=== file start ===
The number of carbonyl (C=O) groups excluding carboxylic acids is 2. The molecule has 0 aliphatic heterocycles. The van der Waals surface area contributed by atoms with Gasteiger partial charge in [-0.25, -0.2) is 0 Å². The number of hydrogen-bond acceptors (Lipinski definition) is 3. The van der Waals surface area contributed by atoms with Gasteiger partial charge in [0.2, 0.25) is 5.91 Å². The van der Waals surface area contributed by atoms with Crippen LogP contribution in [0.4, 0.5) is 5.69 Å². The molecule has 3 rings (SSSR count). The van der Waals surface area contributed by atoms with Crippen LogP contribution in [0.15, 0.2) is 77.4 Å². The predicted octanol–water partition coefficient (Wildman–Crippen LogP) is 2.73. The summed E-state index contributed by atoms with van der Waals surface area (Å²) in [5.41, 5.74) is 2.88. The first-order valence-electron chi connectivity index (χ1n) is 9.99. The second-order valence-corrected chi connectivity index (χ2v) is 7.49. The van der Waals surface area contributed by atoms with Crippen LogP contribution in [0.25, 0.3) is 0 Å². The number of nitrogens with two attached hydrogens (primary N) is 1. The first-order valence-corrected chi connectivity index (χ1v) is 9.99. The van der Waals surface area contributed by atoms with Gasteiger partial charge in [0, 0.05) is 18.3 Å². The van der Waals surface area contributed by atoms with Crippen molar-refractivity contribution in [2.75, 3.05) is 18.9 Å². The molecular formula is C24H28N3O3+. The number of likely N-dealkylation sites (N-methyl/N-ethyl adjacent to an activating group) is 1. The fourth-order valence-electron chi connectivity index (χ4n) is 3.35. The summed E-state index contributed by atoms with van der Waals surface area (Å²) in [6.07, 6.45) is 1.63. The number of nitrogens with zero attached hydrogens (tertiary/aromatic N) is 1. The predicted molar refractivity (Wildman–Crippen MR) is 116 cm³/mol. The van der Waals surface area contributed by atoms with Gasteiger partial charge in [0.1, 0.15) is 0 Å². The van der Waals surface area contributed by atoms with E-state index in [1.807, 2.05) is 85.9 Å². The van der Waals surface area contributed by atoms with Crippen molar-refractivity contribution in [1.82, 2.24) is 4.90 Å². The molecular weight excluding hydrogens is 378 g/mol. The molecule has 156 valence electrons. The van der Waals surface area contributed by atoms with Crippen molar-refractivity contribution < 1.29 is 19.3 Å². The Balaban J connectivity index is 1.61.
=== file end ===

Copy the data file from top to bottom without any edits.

The number of carbonyl (C=O) groups excluding carboxylic acids is 2. The molecule has 0 aliphatic heterocycles. The van der Waals surface area contributed by atoms with Gasteiger partial charge in [-0.25, -0.2) is 0 Å². The number of hydrogen-bond acceptors (Lipinski definition) is 3. The van der Waals surface area contributed by atoms with Gasteiger partial charge in [0.2, 0.25) is 5.91 Å². The van der Waals surface area contributed by atoms with Crippen LogP contribution in [0.4, 0.5) is 5.69 Å². The molecule has 3 rings (SSSR count). The van der Waals surface area contributed by atoms with Crippen LogP contribution in [0.15, 0.2) is 77.4 Å². The predicted octanol–water partition coefficient (Wildman–Crippen LogP) is 2.73. The summed E-state index contributed by atoms with van der Waals surface area (Å²) in [5.41, 5.74) is 2.88. The first-order valence-electron chi connectivity index (χ1n) is 9.99. The second-order valence-corrected chi connectivity index (χ2v) is 7.49. The van der Waals surface area contributed by atoms with Crippen LogP contribution in [0.25, 0.3) is 0 Å². The number of nitrogens with two attached hydrogens (primary N) is 1. The first-order valence-corrected chi connectivity index (χ1v) is 9.99. The van der Waals surface area contributed by atoms with Gasteiger partial charge in [0, 0.05) is 18.3 Å². The van der Waals surface area contributed by atoms with Crippen molar-refractivity contribution in [2.75, 3.05) is 18.9 Å². The molecular formula is C24H28N3O3+. The number of likely N-dealkylation sites (N-methyl/N-ethyl adjacent to an activating group) is 1. The fourth-order valence-electron chi connectivity index (χ4n) is 3.35. The summed E-state index contributed by atoms with van der Waals surface area (Å²) in [6.07, 6.45) is 1.63. The number of nitrogens with zero attached hydrogens (tertiary/aromatic N) is 1. The predicted molar refractivity (Wildman–Crippen MR) is 116 cm³/mol. The van der Waals surface area contributed by atoms with Gasteiger partial charge in [0.1, 0.15) is 0 Å². The van der Waals surface area contributed by atoms with E-state index in [1.807, 2.05) is 85.9 Å². The van der Waals surface area contributed by atoms with Crippen molar-refractivity contribution in [1.82, 2.24) is 4.90 Å². The molecular weight excluding hydrogens is 378 g/mol. The molecule has 156 valence electrons. The van der Waals surface area contributed by atoms with Crippen molar-refractivity contribution < 1.29 is 19.3 Å². The Balaban J connectivity index is 1.61.